I’ve already started my first book, Teach Like Your Hair’s on Fire, by Rafe Esquith fwhich will be followed by  The Herb Kohl Reader by Herbert Kohl. For those of you who are interested in joining us on Shelfari, but aren’t quite sure what it’s all about, here are two recent segments from PalmBreezeCAFE where I show Kim Cavanaugh how to use Shelfari.


Shelfari Part I



Shelfari Part II

The nice thing about the Shelfari group is that there is a discussion set up for each book on the original list, so you can not only jump in on any discussion on any book, but you can throw in your own book and add your own discussions!

Why would you want to reinvent the wheel when you can access resources already created by teachers like you? With Discovery MediaShare, you can find all types of resources (lesson plans, videos, spreadsheets, tutorials, podcasts, images, and more) by searching by keywords, file type, subject, grade level, even standards! Best of all you can share your resources too! Teachers in our district already have accounts. Watch this 10 minute segment to learn all you need to know about sharing resources on DE MediaShare.

Jordan D.

 

 

3rd grader, Jordan D. attended work with her father on Take Your Child to Work Day. Since part of Dad’s job is blogging on behalf of our team, we asked Jordan and her sister to write their own blogposts. This is Jordan’s first blogpost ever. We hope to see many more from here on.

Today I went to work with my father. Today we fixed a computer. My sister came with us. We had so much fun. We went to lunch with my mother. We came back. My father had to help Mark and friends put boxes in a truck. Me and Kaleigh got stuck in an elevator. We came back up and we found our father looking for us. The End.

Kaleigh D.Today is take your kid work day and I am at work with my dad.  He works at the School District Office in the Educational Technology Department.

So while I am here I am going to blog about Brainpop. Brainpop is an informational website.

This website has two characters–one is a guy named Tim the other is a robot named Moby. They are the ones that teach you the information.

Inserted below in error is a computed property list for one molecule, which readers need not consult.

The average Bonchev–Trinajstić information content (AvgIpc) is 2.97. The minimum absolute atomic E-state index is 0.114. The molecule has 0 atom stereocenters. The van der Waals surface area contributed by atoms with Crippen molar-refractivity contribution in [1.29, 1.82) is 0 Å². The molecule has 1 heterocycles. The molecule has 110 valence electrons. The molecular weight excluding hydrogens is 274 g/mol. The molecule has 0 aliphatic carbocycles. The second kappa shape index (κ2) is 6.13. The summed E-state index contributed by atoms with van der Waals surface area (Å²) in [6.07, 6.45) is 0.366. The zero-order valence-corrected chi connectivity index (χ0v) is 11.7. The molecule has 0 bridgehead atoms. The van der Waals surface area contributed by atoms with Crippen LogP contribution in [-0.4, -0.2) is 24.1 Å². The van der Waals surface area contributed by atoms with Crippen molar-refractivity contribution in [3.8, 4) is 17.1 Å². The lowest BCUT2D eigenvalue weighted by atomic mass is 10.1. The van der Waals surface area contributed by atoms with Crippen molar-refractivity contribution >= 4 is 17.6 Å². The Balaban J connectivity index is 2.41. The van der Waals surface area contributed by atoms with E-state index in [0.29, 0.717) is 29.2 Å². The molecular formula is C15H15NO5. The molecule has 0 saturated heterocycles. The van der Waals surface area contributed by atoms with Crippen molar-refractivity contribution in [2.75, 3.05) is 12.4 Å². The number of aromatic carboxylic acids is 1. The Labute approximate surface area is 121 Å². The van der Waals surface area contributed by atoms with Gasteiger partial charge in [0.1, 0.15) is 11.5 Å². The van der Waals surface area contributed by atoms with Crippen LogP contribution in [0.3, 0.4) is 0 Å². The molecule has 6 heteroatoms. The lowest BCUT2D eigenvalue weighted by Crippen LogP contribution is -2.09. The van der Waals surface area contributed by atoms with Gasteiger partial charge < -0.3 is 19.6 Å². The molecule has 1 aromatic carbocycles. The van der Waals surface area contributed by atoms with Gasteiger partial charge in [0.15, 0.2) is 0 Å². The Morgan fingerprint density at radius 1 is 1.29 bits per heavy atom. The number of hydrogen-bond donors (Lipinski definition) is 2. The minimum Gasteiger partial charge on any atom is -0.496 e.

Brainpop can help you to study for a test.  Brainpop has all kinds of ways to study.  They have videos, games with information in them.  It has quizzes that help a lot too.

I think Tim and Moby make things easy to understand.  But some times Moby’s beeps are hard to make out.  You can learn about Science, Math, Art, Music, Social Studies, English, Health, and Technology.  You can basically type in anything you want to search for and it will give you a list of videos and resources about your topic.

Brainpop is good for grades 4th and up.  There is another website called Brainpop Jr.  That website is for grades 1st and up to 3rd grade.

I wish all my classes had me go on Brainpop all the time.  When a big test comes around now you know where to go.

I’m a serious softball player so I liked this picture of Moby talking about baseball. But they really should have a movie about girls playing softball, don’t you think? After all, girls rule!

Moby from BrainPOP

This is one of those “two-fer” postings where you get two news items for the price of one. Cool huh?

First off, we’re compiling information right now about our own Palm Beach Technology Conference and we’d love to hear from you! In fact, we’re so anxious to get your feedback that we’re giving away an iPod Nano to an individual who completes our survey and provides us with their contact information. We’ll be using this information to plan next year’s conference and we can use all the feedback we can get. So, if you haven’t done so already, run, don’t walk, to the Particpant Survey for the 2009 Technology Conference and let us know what you loved, and maybe didn’t love so much, about this year’s show.

FETC Virtual Conference 2009

Next up is news from the Florida Educational Technology Conference, otherwise known as FETC.

FETC is launching its first-ever virtual technology conference to be held this Thursday, April 23rd with a keynote presentation kicking things off at 11:00 am, followed by some interesting presentations from a wide range of speakers. I’m curious about the panel discussion that will take place in the afternoon, titled “Impact of the Federal Stimulus Package on Districts and Schools”. Other topics may speak to you, so be sure to check it out and visit the schedule of events and list of speakers that you’ll find on their web site.

Registration is required, but the virtual conference is free, so head on over and sign up here!